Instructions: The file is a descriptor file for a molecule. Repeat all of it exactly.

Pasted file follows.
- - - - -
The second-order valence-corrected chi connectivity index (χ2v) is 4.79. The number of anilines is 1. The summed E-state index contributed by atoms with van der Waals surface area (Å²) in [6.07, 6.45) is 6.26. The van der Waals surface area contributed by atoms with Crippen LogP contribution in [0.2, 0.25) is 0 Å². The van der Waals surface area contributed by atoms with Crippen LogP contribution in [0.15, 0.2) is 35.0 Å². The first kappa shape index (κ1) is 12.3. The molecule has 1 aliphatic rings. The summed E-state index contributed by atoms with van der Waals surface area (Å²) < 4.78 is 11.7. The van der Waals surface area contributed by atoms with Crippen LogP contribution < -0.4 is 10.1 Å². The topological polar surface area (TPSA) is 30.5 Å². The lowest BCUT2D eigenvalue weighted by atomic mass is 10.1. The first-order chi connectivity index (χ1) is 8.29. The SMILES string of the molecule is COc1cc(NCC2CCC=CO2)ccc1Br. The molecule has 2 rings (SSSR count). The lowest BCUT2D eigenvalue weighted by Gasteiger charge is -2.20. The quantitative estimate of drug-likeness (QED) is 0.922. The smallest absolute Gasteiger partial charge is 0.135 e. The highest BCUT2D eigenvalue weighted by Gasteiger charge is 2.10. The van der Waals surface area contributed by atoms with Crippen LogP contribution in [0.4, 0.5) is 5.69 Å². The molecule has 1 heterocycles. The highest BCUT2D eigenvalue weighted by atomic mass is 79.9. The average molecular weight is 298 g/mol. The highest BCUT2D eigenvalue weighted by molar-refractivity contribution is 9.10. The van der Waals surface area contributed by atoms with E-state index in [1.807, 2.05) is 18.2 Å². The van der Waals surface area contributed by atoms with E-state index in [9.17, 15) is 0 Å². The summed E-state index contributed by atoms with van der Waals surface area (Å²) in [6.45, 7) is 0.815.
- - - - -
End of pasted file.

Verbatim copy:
The second-order valence-corrected chi connectivity index (χ2v) is 4.79. The number of anilines is 1. The summed E-state index contributed by atoms with van der Waals surface area (Å²) in [6.07, 6.45) is 6.26. The van der Waals surface area contributed by atoms with Crippen LogP contribution in [0.2, 0.25) is 0 Å². The van der Waals surface area contributed by atoms with Crippen LogP contribution in [0.15, 0.2) is 35.0 Å². The first kappa shape index (κ1) is 12.3. The molecule has 1 aliphatic rings. The summed E-state index contributed by atoms with van der Waals surface area (Å²) < 4.78 is 11.7. The van der Waals surface area contributed by atoms with Crippen LogP contribution < -0.4 is 10.1 Å². The topological polar surface area (TPSA) is 30.5 Å². The lowest BCUT2D eigenvalue weighted by atomic mass is 10.1. The first-order chi connectivity index (χ1) is 8.29. The SMILES string of the molecule is COc1cc(NCC2CCC=CO2)ccc1Br. The molecule has 2 rings (SSSR count). The lowest BCUT2D eigenvalue weighted by Gasteiger charge is -2.20. The quantitative estimate of drug-likeness (QED) is 0.922. The smallest absolute Gasteiger partial charge is 0.135 e. The highest BCUT2D eigenvalue weighted by Gasteiger charge is 2.10. The van der Waals surface area contributed by atoms with Crippen LogP contribution in [0.4, 0.5) is 5.69 Å². The molecule has 1 heterocycles. The highest BCUT2D eigenvalue weighted by atomic mass is 79.9. The average molecular weight is 298 g/mol. The highest BCUT2D eigenvalue weighted by molar-refractivity contribution is 9.10. The van der Waals surface area contributed by atoms with E-state index in [1.807, 2.05) is 18.2 Å². The van der Waals surface area contributed by atoms with E-state index in [9.17, 15) is 0 Å². The summed E-state index contributed by atoms with van der Waals surface area (Å²) in [6.45, 7) is 0.815.